• Katie D
    2019-04-17 06:45

    I really enjoyed reading this book. Perhaps it's more relevant to me than it is to some who read it, but this is just that TYPE of book: a book that seems to only appeal to readers in which the content is currently relevant to them. SPOILER ALERT: yes, the book seems to have "fat-bashing". Those who are overly-sensitive to words will be hurt immediately. But you really have to step out of yourself when you read this book and try and grasp the real issues: that we all have deep seeded issues. I loved the characters, loved the setting, loved the writing style. I finished this book in two days. Highly recommended!!!!

  • Karen
    2019-04-05 05:24

    After becoming a binge eater after the sudden death of her father, Gray impulsively decides to go work at a fat camp after learning her father had a secret. Spechler has a wonderful way with words - she's so descriptive, putting the reader right there in the story. Unfortunately, I didn't want to have anything to do with this story. There was not one character in the whole book with any redeeming qualities whatsoever, especially Gray. Spechler's turn of a phrase is the only thing that kept me in this one. I finished it only because I felt I needed to review it - normally I would have allowed myself to quit half-way through for better things.

  • Morninglight Mama
    2019-04-18 03:43

    I identified with much too much of this novel, and I was amazed at how deftly and accurately the author depicted the inner thoughts of a character who used binge eating to deal with stress. Like Spechler's first novel, there's a darkness that hangs over the whole novel, and it's not all tidily pulled together in the end, which I happen to like since it's much more realistic than the alternative. Her characters are again complex- conflicted, flawed, but honest (at least in narrative form, if not always to each other). Her writing is tight- she doesn't waste time with unnecessary fluff, just compact storytelling that kept me engaged and not ready to put the book down anytime soon.

  • Taylor Burns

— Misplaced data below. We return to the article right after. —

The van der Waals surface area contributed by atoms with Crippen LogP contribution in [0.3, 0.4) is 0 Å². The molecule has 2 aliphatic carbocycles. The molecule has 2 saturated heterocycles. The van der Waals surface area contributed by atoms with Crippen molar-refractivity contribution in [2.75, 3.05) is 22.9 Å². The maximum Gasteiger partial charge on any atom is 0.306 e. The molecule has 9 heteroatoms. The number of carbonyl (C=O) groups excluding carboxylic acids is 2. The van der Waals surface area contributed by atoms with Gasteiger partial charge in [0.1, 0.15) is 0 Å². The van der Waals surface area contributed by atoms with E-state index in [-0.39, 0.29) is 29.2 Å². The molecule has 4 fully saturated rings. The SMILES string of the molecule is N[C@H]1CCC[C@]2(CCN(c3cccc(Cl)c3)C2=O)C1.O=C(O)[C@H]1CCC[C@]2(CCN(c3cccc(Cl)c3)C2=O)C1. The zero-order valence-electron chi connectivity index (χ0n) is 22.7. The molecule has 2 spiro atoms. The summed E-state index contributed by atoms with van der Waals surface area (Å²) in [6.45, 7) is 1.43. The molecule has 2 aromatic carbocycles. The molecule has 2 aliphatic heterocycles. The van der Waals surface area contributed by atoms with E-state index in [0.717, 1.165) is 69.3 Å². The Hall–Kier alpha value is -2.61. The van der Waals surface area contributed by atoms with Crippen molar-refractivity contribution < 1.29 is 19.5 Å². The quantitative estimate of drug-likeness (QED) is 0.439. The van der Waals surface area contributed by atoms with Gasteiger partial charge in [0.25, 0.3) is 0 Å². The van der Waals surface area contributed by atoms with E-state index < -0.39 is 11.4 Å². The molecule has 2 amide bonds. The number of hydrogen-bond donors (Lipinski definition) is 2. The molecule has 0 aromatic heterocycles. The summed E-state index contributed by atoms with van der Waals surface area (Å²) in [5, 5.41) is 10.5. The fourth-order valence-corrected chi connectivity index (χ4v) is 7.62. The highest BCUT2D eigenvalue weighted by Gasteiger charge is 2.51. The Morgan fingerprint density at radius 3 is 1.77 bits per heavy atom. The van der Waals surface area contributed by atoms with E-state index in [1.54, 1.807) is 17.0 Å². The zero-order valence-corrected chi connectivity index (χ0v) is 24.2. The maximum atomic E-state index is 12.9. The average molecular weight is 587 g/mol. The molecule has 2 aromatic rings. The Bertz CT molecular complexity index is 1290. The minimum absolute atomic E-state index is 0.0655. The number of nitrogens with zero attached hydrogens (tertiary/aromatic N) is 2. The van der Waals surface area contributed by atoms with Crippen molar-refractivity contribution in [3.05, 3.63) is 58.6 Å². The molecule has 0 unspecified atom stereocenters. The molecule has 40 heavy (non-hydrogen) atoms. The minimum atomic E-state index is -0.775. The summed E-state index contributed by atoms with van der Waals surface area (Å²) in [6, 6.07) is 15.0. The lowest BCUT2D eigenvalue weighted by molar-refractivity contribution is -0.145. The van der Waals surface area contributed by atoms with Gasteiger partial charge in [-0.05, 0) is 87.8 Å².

2019-03-23 05:43

    This almost could have been good. Take out everything about the fat shaming, the fake fat camp, the eating disorders, and the adultery.Leave those things in and this book was just... Not good. I didn't love Gray or Bennet. I did love Gray's mother though. She was the tiny little redeeming factor. At the end of the book.Don't think I can pick up another book by Ms. Spechler again in my life.

  • Jen Twedt
    2019-04-19 07:25

    I debated between a one star and a three star rating. One star for the unbelievable nature of the highly expensive yet unprofessional camp and for a general lack of displaying any good eating habits. Three stars for the insightful crazy head trip women can have over their weight and appearance. This is a very fast read; not the worst I've read but certainly not the best.

  • Julia Wehr
    2019-04-04 08:41

    I'm a sucker for body issue books but this just became torturous. I don't even know what to say. The characters, while some were developed-ish, were just unlikable and bordering on disgusting. Maybe I'll just stick to non-fiction for awhile...

  • Trisha
    2019-04-06 09:37

    An ok novel, nothing exciting, a little melodramatic and unrealistic at times, the main character seemed to have the maturity level of the teenage girls that she was fake counseling. Overall, an easily forgettable novel.

  • Janis Nielsen
    2019-04-18 11:30

    Depressing, and is all about the affair the woman has with the camp counselor.

  • Barbara
    2019-04-10 05:47

    Intensely disliked the main character. Wasn't too fond of the others either. Made it hard to like the book.

  • Tiffany Maines
    2019-03-23 03:53

    Somehow managed to make a summer romance starring a binge eater into a boring agonizing melodrama. I'm all for cheesy chick books... But I couldn't even make myself finish reading it.

  • Keri
    2019-03-21 09:37

    I read this book because it was discussed in an essay in Roxanne Gay's book Bad Feminist. I'm glad I read it, but I had many of the same issues with it that she did.

  • Marcy
    2019-03-30 11:48

    This book was awful.... Enough said